Vionnet’s primary concern was the form of a garment and how the garment related to the body. Working on her legendary wooden mannequin, Vionnet draped, cut, and slashed plain muslin toiles until a satisfactory design emerged. A suitable textile was chosen only after the design was complete. Vionnet herself tended towards neutrals, as she acknowledged in a 1937 interview: “I like black and white. They are pure color. Next to them, I like natural colors like the blue and green of eyes and red of lips.”1 In lieu of color, Vionnet often created textural contrasts by using different sides of the same fabric, or by pairing different textures in the same garment. If a patterned or brightly colored textile appeared in a Vionnet design, it was probably selected by Marcelle Chaumont, the premiѐre of Vionnet’s atelier. Chaumont’s color sense mediated Vionnet’s taste for neutrals.

Though Vionnet may have been most concerned with form, many of her garments feature sophisticated, carefully placed embellishment. Aware that her creative strength was in dressmaking, not surface design, Vionnet hired designers to create patterns for textile and surface decoration. From 1919 to 1925, she worked closely with Thayaht. In addition to creating surface designs for Vionnet, he illustrated her garments for the French fashion journal La Gazette du Bon Ton. In 1918, Vionnet hired Marie-Louise Favot. A dressmaker and trained artist, Favot (nicknamed Yo because Vionnet already employed another Marie-Louise) designed all of Vionnet’s embroidery motifs. Though the motifs were designed in-house, the actual work was contracted out to Michonet, a Parisian embroidery firm founded in 1858. Because so many of Vionnet’s designs were cut on the bias, innovative techniques were used to apply surface decoration. For example, embroidery stitches were angled to follow the grain of the bias-cut fabric so as not to interfere with the drape.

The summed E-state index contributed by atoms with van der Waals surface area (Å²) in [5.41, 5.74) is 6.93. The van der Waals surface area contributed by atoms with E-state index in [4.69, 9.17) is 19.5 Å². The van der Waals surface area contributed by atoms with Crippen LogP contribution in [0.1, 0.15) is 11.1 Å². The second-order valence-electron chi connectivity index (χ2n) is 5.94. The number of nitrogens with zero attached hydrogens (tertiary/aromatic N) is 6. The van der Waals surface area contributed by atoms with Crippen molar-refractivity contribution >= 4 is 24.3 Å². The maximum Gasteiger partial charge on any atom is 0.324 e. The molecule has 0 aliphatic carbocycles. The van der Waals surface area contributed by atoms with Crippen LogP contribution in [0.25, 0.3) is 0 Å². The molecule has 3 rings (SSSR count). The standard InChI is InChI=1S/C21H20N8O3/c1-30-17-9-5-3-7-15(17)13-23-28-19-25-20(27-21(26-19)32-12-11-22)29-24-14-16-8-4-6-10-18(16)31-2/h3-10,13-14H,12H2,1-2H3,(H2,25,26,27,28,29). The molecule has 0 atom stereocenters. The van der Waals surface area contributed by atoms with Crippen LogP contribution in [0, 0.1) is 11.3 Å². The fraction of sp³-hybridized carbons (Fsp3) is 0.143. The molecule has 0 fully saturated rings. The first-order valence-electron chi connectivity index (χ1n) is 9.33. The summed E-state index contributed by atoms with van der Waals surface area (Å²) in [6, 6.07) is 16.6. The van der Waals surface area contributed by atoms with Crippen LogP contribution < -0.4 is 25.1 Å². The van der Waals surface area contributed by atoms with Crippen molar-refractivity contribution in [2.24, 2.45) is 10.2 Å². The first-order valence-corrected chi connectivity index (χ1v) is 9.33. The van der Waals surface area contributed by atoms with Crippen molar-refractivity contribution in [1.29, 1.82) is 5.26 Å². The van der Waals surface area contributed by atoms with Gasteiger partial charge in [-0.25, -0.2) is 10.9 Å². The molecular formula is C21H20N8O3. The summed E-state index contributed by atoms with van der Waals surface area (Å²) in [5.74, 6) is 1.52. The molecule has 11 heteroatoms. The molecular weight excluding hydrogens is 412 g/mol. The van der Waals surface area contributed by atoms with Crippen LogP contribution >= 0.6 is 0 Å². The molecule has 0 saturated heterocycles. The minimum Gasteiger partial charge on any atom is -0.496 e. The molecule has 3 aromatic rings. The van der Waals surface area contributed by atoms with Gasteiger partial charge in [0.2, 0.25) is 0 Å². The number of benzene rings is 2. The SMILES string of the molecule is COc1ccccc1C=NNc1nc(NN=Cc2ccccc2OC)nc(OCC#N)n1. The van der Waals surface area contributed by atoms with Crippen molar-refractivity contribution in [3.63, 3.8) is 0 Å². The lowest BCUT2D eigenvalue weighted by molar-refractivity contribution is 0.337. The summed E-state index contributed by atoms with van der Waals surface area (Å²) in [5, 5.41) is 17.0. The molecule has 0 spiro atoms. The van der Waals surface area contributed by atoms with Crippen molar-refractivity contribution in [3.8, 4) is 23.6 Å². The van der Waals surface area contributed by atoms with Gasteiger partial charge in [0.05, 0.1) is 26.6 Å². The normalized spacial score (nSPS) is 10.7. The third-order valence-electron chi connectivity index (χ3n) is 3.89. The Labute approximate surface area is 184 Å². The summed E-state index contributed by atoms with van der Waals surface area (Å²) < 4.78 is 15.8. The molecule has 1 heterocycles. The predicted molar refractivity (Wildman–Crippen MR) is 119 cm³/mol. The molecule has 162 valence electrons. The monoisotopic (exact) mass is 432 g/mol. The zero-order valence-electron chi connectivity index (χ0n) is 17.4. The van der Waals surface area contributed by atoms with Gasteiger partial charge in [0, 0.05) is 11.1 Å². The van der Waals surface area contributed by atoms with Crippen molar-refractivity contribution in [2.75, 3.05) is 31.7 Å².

Yo worked particularly closely with one Michonet embroiderer, Albert Lesage. (Hopefully this name rings a bell!) Lesage purchased Michonet in 1922, changing the name of the firm to Lesage. Soon afterwards, Albert Lesage and Yo were married. Their son, Francois Lesage, ran the house from 1949 until he passed away in December 2011. Today, the firm produces both private commissions and designs for ready-to-wear and haute couture.

Given what we know about Vionnet’s atelier, Yo probably designed the bodice embroidery, which was then executed by Lesage’s embroiders. The chiffon foundation is embroidered with silk and metallic thread in a pattern of twining vines and flowers, accented with rhinestones and glass cabochons. Looking beyond the lovely surface embellishment, Vionnet’s construction techniques are evident in the unstructured bodice. Instead of using bust darts for shaping, the fabric is gathered and twisted around the neck; this technique pulls the fabric close to the body, ensuring a close fit without the use of darts. The wearer’s back is left nearly bare, accented by embroidered straps. A cummerbund wraps around the waist, compressing the excess chiffon into soft gathers.